Routing the lines out took a bit of configuring a repeatable process. One of the boards was both a test piece and a finished product. I apologize to the kid that got that, I think it was my nephew Deacon. What I ended up doing was using my Craftsman table saw I got for free on Craigslist as the base for the jig. I used the rip fence to keep things square. I used the miter gauge with a board attached to it as the straight edge for the router to follow and the board could slide under it. The miter gauge was held in place with some clamps and extra pieces of wood in the miter slot. Finally, I marked a line on the table top two and a half inches from the edge of the miter gauge to designate the center of my router bit. This line would match up to each inch line on the boards. It was my first jig, and I like how it turned out. If I have to batch these out again, I’ll make a template for my router to follow and clamp that down to the board.

After the first board was done, I excitedly ran it up to show Ellie. Admittedly, she was none too impressed. Trust me, I pouted, it will look good in the end but right now I am having trouble explaining my vision. And what I realized once I was done was that the vision would look like a blown up version of the old wooden school rulers we used to have. She didn’t see it because I couldn’t describe what was in my head.

Growth rulers inch marks painted detail

After all the boards were routed, I pulled out the random orbit sander and cleaned up all the jagged edges created by the router. A quick pass with 220 grit sandpaper was all it needed. Then, I went back with a paintbrush and some black acrylic paint to paint in each and every one of the inch lines I routed out. I’ve seen videos where people have spray painted in the things they’ve routed but I didn’t have spray paint or a place to spray in our Wisconsin winter. Instead, I painstakingly hand painted the lines. Fortunately, I knew I didn’t need to be precise and any mess I made while painting could be cleaned up with a sander again once it was dry (taking care not to sand through the thin veneer).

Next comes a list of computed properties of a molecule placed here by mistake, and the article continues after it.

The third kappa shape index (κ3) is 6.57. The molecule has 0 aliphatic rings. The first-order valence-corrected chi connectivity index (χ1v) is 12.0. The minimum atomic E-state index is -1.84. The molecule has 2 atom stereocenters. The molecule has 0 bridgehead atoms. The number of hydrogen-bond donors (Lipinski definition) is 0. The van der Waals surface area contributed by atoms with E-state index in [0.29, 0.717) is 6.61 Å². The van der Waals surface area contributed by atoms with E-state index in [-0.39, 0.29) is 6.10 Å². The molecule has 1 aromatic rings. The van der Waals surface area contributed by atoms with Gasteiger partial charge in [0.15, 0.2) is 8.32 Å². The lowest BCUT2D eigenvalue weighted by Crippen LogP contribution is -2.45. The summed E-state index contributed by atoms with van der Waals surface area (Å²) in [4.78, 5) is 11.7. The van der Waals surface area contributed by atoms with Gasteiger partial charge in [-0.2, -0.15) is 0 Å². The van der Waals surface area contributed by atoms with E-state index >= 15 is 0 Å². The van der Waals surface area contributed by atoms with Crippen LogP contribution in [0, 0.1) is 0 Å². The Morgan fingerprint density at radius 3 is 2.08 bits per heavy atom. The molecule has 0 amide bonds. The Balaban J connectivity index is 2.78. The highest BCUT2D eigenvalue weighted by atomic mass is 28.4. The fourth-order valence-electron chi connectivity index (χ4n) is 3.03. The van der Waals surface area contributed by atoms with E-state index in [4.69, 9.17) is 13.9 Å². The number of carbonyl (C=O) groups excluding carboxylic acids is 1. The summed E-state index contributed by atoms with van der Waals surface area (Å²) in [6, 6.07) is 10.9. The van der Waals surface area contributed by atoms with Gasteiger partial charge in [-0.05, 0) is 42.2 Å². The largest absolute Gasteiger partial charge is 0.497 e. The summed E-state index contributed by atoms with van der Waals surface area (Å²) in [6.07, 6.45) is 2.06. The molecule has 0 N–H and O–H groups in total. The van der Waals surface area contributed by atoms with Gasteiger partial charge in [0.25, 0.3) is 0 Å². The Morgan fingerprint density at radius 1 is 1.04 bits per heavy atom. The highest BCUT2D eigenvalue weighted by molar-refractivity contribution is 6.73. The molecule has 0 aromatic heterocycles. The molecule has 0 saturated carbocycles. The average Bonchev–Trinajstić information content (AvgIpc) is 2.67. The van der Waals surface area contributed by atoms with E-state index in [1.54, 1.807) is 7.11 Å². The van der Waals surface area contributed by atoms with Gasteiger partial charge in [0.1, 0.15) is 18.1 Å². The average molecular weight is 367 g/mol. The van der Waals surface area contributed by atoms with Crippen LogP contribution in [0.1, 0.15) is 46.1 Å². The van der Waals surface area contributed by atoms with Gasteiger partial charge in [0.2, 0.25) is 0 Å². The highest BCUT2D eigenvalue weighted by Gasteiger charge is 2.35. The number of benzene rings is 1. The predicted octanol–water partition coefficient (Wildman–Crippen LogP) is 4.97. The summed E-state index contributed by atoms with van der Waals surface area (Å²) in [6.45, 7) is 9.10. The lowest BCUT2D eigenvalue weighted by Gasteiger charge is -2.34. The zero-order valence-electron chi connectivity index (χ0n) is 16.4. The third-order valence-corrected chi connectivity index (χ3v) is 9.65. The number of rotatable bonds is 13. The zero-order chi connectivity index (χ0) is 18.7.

The last part of the process was a bit trickier and I would be using a method I hadn’t tried before. It was a faster riff on the photo transfer method I used for Ellie’s anniversary gift. The new process used the same laser printer method (mirrored) but to transfer it I used lacquer thinner instead of the matte gel. The lacquer thinner worked a lot faster (like 20 seconds instead of a few hours). I did a couple test transfers to get the process down and got to it.

For the most part, the lacquer transfer was successful, but there were a few spaces where the transfer was incomplete on both the numbers for the feet and the names for each of the kids. I used a Sharpie to fill in the voids with the steadiest hand I could muster. The touch up was passable.

All that was left was to throw a few coats of polyurethane on to each of the boards to protect the transfers and then slap a bow on each. In total, each ruler probably took me about an hour’s worth of work and I really could have cut that time down by both using lumber instead of plywood and by having a template instead of marking each inch mark and setting up a jig to cut it all.

Growth rulers polyurethane

As predicted, the kids didn’t really care about the rulers. I’m not even sure they knew they got them when we opened gifts. They were just there. My nephew was excited when he saw me putting them by the tree, but didn’t give them a second glance once he saw some new trucks. The best part, for me at least, was when my sister-in-law said she had been looking for something just like that earlier this year. That comment made my day. This time I knew the gift I gave was appreciated.